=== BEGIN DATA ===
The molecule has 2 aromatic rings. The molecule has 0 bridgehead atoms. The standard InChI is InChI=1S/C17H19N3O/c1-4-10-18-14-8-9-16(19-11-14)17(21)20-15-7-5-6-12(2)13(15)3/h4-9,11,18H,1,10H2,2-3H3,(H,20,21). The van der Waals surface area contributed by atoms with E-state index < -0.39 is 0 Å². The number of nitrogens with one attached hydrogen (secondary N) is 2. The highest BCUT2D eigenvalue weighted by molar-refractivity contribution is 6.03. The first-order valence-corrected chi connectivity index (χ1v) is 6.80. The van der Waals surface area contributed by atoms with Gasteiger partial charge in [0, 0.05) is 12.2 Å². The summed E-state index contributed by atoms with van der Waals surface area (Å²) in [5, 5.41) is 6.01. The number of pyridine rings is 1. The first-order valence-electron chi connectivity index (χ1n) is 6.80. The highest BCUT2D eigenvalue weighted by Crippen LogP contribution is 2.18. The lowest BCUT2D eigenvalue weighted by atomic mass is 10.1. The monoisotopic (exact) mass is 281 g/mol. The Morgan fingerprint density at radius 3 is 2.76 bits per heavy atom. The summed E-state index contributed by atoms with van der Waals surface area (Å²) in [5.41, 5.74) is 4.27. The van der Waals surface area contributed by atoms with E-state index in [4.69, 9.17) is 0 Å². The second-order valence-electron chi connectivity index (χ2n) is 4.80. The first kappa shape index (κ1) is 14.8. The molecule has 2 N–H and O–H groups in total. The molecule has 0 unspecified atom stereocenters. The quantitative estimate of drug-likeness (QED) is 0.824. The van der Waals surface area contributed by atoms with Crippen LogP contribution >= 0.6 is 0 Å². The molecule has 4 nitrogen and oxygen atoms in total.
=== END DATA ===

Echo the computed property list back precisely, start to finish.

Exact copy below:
The molecule has 2 aromatic rings. The molecule has 0 bridgehead atoms. The standard InChI is InChI=1S/C17H19N3O/c1-4-10-18-14-8-9-16(19-11-14)17(21)20-15-7-5-6-12(2)13(15)3/h4-9,11,18H,1,10H2,2-3H3,(H,20,21). The van der Waals surface area contributed by atoms with E-state index < -0.39 is 0 Å². The number of nitrogens with one attached hydrogen (secondary N) is 2. The highest BCUT2D eigenvalue weighted by molar-refractivity contribution is 6.03. The first-order valence-corrected chi connectivity index (χ1v) is 6.80. The van der Waals surface area contributed by atoms with Gasteiger partial charge in [0, 0.05) is 12.2 Å². The summed E-state index contributed by atoms with van der Waals surface area (Å²) in [5, 5.41) is 6.01. The number of pyridine rings is 1. The first-order valence-electron chi connectivity index (χ1n) is 6.80. The highest BCUT2D eigenvalue weighted by Crippen LogP contribution is 2.18. The lowest BCUT2D eigenvalue weighted by atomic mass is 10.1. The monoisotopic (exact) mass is 281 g/mol. The Morgan fingerprint density at radius 3 is 2.76 bits per heavy atom. The summed E-state index contributed by atoms with van der Waals surface area (Å²) in [5.41, 5.74) is 4.27. The van der Waals surface area contributed by atoms with E-state index in [4.69, 9.17) is 0 Å². The second-order valence-electron chi connectivity index (χ2n) is 4.80. The first kappa shape index (κ1) is 14.8. The molecule has 2 N–H and O–H groups in total. The molecule has 0 unspecified atom stereocenters. The quantitative estimate of drug-likeness (QED) is 0.824. The van der Waals surface area contributed by atoms with Crippen LogP contribution >= 0.6 is 0 Å². The molecule has 4 nitrogen and oxygen atoms in total.